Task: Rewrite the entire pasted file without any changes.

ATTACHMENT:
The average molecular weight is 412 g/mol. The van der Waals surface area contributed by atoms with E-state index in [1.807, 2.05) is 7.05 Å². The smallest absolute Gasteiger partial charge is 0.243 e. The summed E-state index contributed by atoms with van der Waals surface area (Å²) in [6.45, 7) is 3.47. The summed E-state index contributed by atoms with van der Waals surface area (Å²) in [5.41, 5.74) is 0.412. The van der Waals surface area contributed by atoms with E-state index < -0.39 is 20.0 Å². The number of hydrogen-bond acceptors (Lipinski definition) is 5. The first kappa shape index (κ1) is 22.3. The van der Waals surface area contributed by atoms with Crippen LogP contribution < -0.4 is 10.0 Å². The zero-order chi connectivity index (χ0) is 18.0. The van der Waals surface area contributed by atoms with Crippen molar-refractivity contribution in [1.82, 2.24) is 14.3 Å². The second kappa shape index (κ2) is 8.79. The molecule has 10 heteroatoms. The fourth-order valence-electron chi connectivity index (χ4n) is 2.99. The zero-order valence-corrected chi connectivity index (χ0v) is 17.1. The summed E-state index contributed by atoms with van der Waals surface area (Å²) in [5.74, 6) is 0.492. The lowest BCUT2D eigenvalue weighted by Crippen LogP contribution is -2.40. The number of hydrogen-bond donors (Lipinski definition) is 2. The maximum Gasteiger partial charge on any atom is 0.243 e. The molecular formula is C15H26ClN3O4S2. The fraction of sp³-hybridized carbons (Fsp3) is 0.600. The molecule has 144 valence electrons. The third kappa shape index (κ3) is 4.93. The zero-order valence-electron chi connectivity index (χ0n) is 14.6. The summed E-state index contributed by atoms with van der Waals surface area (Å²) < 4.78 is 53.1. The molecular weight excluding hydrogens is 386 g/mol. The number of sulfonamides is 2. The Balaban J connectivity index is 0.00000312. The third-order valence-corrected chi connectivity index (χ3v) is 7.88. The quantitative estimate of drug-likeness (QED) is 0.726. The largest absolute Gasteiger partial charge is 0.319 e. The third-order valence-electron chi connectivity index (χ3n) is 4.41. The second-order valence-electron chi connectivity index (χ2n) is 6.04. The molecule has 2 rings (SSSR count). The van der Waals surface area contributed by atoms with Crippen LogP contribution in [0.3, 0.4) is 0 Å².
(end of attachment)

The average molecular weight is 412 g/mol. The van der Waals surface area contributed by atoms with E-state index in [1.807, 2.05) is 7.05 Å². The smallest absolute Gasteiger partial charge is 0.243 e. The summed E-state index contributed by atoms with van der Waals surface area (Å²) in [6.45, 7) is 3.47. The summed E-state index contributed by atoms with van der Waals surface area (Å²) in [5.41, 5.74) is 0.412. The van der Waals surface area contributed by atoms with E-state index < -0.39 is 20.0 Å². The number of hydrogen-bond acceptors (Lipinski definition) is 5. The first kappa shape index (κ1) is 22.3. The van der Waals surface area contributed by atoms with Crippen LogP contribution < -0.4 is 10.0 Å². The zero-order chi connectivity index (χ0) is 18.0. The van der Waals surface area contributed by atoms with Crippen molar-refractivity contribution in [1.82, 2.24) is 14.3 Å². The second kappa shape index (κ2) is 8.79. The molecule has 10 heteroatoms. The fourth-order valence-electron chi connectivity index (χ4n) is 2.99. The zero-order valence-corrected chi connectivity index (χ0v) is 17.1. The summed E-state index contributed by atoms with van der Waals surface area (Å²) in [5.74, 6) is 0.492. The lowest BCUT2D eigenvalue weighted by Crippen LogP contribution is -2.40. The number of hydrogen-bond donors (Lipinski definition) is 2. The maximum Gasteiger partial charge on any atom is 0.243 e. The molecular formula is C15H26ClN3O4S2. The fraction of sp³-hybridized carbons (Fsp3) is 0.600. The molecule has 144 valence electrons. The third kappa shape index (κ3) is 4.93. The zero-order valence-electron chi connectivity index (χ0n) is 14.6. The summed E-state index contributed by atoms with van der Waals surface area (Å²) < 4.78 is 53.1. The molecular weight excluding hydrogens is 386 g/mol. The number of sulfonamides is 2. The Balaban J connectivity index is 0.00000312. The third-order valence-corrected chi connectivity index (χ3v) is 7.88. The quantitative estimate of drug-likeness (QED) is 0.726. The largest absolute Gasteiger partial charge is 0.319 e. The third-order valence-electron chi connectivity index (χ3n) is 4.41. The second-order valence-electron chi connectivity index (χ2n) is 6.04. The molecule has 2 rings (SSSR count). The van der Waals surface area contributed by atoms with Crippen LogP contribution in [0.3, 0.4) is 0 Å².